IRS Lowers Interest Rates For First Time Since January

The Internal Revenue Service has posted its new interest rates for the fourth quarter of 2003. The rates are lower across the board, which should make people owing back taxes happy. People receiving overdue tax refunds from the federal government will find that the interest they receive is going down as well.

New interest rates go into effect October 1, 2003. Here are the new interest rates compared to their predecessors:

  • Tax overpayments owed to individuals: 4%, down from 5%
  • Tax overpayments owed to corporations: 3% down from 4%
  • Tax underpayments owed to the IRS: 4% down from 5%
  • Tax underpayments owed to the IRS by large corporations: 6% down from 7%
  • Tax overpayments in excess of $10,000 owed to corporations: 1.5% down from 2.5%

Taxpayers whose federal income tax refund has not been paid within 45 days of the due date of the tax return, including extensions, are entitled to receive interest on the refund at the overpayment rate. Interest is calculated from the due date of the return or the date you filed the return, whichever is later. The interest is taxable!

The IRS bases its interest rates on a formula that is based on a sum of the federal short-term interest rate plus a fixed number of percentage points, depending on whether it is an over- or an underpayment. The current rates are based on the July 2003 federal short-term interest rate rounded to the nearest full percent, in this case 1%.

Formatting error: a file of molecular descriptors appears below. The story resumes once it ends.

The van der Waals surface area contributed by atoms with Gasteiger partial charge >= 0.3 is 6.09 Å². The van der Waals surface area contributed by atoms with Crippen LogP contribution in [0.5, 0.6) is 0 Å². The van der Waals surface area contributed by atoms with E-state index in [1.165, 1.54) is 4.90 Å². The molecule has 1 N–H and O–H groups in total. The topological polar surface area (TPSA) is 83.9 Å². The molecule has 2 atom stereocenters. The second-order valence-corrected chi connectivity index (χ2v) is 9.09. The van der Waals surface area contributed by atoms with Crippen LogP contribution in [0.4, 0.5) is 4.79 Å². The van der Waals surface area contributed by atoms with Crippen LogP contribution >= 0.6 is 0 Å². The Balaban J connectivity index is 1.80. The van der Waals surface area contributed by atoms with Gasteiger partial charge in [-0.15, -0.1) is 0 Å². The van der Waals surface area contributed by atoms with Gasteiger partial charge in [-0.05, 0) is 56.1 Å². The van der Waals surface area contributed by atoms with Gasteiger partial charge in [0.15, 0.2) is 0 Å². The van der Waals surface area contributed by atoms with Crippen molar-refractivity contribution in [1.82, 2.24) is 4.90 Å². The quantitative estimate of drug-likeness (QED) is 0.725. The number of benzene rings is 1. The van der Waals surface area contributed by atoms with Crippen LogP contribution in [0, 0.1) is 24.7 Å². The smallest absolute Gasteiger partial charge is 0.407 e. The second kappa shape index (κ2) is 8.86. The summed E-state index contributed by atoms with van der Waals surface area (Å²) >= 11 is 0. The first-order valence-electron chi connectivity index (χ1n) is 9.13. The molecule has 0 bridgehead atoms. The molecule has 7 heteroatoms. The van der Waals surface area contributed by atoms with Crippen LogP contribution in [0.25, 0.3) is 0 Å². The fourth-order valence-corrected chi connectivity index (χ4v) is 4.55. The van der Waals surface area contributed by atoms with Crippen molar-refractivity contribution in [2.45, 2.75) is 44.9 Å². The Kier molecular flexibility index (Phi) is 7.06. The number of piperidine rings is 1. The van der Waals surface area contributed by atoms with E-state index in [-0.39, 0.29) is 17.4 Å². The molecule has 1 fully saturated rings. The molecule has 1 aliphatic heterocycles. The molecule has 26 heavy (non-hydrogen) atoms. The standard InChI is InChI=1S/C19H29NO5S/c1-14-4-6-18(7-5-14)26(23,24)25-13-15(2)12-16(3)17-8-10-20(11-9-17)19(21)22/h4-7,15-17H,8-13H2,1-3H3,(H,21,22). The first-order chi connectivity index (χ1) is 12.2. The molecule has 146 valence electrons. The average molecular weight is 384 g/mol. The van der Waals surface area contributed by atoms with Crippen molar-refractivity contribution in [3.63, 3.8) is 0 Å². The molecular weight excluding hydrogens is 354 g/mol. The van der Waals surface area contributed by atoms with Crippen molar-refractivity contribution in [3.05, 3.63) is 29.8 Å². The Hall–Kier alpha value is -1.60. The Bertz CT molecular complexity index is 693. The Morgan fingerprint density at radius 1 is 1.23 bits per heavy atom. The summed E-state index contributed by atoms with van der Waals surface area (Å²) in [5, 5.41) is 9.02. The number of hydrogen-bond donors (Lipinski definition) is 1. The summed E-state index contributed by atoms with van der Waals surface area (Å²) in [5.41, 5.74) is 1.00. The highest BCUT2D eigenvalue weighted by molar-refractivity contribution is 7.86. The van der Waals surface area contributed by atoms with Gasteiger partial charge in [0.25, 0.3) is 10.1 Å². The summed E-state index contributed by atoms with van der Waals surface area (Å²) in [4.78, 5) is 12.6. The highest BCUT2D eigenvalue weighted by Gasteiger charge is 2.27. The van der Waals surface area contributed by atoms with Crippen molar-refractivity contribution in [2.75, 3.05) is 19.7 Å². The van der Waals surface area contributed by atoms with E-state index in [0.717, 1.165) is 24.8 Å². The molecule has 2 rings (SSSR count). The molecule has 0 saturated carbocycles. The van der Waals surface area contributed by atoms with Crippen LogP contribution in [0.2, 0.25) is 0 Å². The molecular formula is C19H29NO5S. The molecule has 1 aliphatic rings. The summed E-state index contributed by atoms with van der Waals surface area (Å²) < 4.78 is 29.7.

The new interest rates are published in Revenue Ruling 2003-104, which includes a complete history of IRS interest rates since July 1975.

You may like these other stories...

IRS must take oath on Lerner emails: judgeMackenzie Weinger of Politico reported on Thursday that a federal judge ordered the IRS to explain under oath how it lost emails connected to Lois Lerner, the ex-IRS official at the...
The Republican-controlled House of Representatives passed a bill on Friday morning that would permanently extend the bonus depreciation tax break for businesses.The measure, HR 4718, which was crafted by Representative Pat...
The Republican-led House of Representatives is expected to pass a bill this week that would permanently extend the bonus depreciation tax break. But don’t expect President Obama to sign it.The Obama administration said...

Upcoming CPE Webinars

Jul 16
Hand off work to others with finesse and success. Kristen Rampe, CPA will share how to ensure delegated work is properly handled from start to finish in this content-rich one hour webinar.
Jul 17
This webcast will cover the preparation of the statement of cash flows and focus on accounting and disclosure policies for other important issues described below.
Jul 23
We can’t deny a great divide exists between the expectations and workplace needs of Baby Boomers and Millennials. To create thriving organizational performance, we need to shift the way in which we groom future leaders.
Jul 24
In this presentation Excel expert David Ringstrom, CPA revisits the Excel feature you should be using, but probably aren't. The Table feature offers the ability to both boost the integrity of your spreadsheets, but reduce maintenance as well.